Narrow Results Clear All
- Culture of Safety 1
- Education and Training 2
- Error Reporting and Analysis 4
- Human Factors Engineering 1
- Legal and Policy Approaches 1
- Quality Improvement Strategies 1
- Technologic Approaches 3
- Discontinuities, Gaps, and Hand-Off Problems 1
- Identification Errors
- Medical Complications 1
- Medication Errors/Preventable Adverse Drug Events 5
- Psychological and Social Complications 1
- Surgical Complications 1
Search results for "Medication Safety"
Web Resource > Multi-use Website
National Patient Safety Agency, BMJ Publishing Group, Institute for Healthcare Improvement.
This Web site aims to provide resources for improving patient safety, including a place for practitioners to ask questions and share experiences with one another.
Journal Article > Study
Dougherty L, Sque M, Crouch R. J Adv Nurs. 2012;68:1302-1311.
This ethnographic study analyzes the methods nurses use to avoid medication administration errors and work environment factors that facilitate errors.
National Patient Safety Agency. London, UK: National Reporting and Learning Service; 2009.
This report from the United Kingdom is intended to guide Primary Care Trusts in implementing never events policies for 2009-2010.
Journal Article > Study
The impact of a closed-loop electronic prescribing and administration system on prescribing errors, administration errors and staff time: a before-and-after study.
Franklin BD, O'Grady K, Donyai P, Jacklin A, Barber N. Qual Saf Health Care. 2007;16:279-284.
Measures that have been proposed to reduce the incidence of medication errors target prescribing safety (e.g., computerized provider order entry) or safety in administering medications (e.g., bar coding or automated dispensing). While each of these individual measures has been shown to decrease errors, as yet few systems "close the loop" by integrating safety measures for prescribing and administering medications. Utilizing an electronic system that incorporated CPOE, automated dispensing, bar coding, and an electronic medication record, this single-institution study demonstrated a significant reduction in both prescribing errors and administration errors. However, staff time spent on medication-related tasks increased. While the study results are promising, one caveat is that the system was not used for high-risk drugs such as anticoagulants or intravenous medications.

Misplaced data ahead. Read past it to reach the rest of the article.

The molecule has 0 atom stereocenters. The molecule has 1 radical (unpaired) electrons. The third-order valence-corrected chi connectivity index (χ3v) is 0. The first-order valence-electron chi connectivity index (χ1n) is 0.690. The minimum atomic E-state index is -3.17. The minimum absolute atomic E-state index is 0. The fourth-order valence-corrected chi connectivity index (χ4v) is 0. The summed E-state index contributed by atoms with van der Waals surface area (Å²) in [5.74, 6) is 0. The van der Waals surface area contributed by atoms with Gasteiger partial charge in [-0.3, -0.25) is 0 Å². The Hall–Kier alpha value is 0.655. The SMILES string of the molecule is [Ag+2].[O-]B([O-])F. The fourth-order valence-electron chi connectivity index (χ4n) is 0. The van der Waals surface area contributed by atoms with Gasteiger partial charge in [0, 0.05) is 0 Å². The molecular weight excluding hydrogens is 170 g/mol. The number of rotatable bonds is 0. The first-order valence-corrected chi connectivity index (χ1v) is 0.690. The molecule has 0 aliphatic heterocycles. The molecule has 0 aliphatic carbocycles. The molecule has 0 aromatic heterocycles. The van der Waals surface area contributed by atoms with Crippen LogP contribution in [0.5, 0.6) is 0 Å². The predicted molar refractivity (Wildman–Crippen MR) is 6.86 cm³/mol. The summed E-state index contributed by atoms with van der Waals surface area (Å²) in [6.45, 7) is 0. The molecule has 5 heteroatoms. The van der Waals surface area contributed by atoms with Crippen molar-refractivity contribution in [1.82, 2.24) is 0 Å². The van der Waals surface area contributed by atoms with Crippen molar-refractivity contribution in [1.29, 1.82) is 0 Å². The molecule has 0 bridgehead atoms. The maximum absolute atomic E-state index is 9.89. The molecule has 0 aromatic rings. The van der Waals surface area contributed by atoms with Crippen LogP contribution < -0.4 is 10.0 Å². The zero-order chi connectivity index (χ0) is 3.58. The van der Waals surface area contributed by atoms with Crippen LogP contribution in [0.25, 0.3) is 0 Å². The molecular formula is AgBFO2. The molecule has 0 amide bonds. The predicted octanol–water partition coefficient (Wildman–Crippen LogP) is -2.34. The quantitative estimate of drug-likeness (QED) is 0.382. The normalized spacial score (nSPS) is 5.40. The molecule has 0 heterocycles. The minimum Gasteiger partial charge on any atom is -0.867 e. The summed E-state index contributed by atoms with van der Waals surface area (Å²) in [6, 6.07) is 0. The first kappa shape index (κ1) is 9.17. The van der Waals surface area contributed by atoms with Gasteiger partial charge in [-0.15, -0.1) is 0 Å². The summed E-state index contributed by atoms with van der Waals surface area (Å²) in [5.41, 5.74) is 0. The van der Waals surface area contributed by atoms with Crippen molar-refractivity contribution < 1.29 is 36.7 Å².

Gray R. Scotland on Sunday. January 8, 2006.
This story discusses the impact of a computer glitch in a system used by more than 80% of general practitioners in Scotland. In addition to physician notes being inadvertently attached to the wrong patient's medical record, reports suggest that some patients actually received incorrect prescriptions due to printing errors caused by the system.
BBC News. August 9, 2005.
This article reports on a prototype electronic wristband that checks medications against a patient's prescription.
Scobie S, Thomson R. London, England: National Patient Safety Agency; 2005.
Created in 2001 to institute changes in health care across the United Kingdom, the National Patient Safety Agency (NPSA) presents their first report of patient safety incidents. The two-part report begins with a general discussion of incident reporting, the basis for a national reporting system, and the development of the Patient Safety Observatory. The second part builds on this framework by discussing how the acquired data can be used and translated into safer health care strategies. The report itself encompasses more than 85,000 collected incident reports with analysis, comparisons, and case studies to illustrate important safety issues for future efforts. This represents the first of a series of expected reports from NPSA on patient safety data to be published.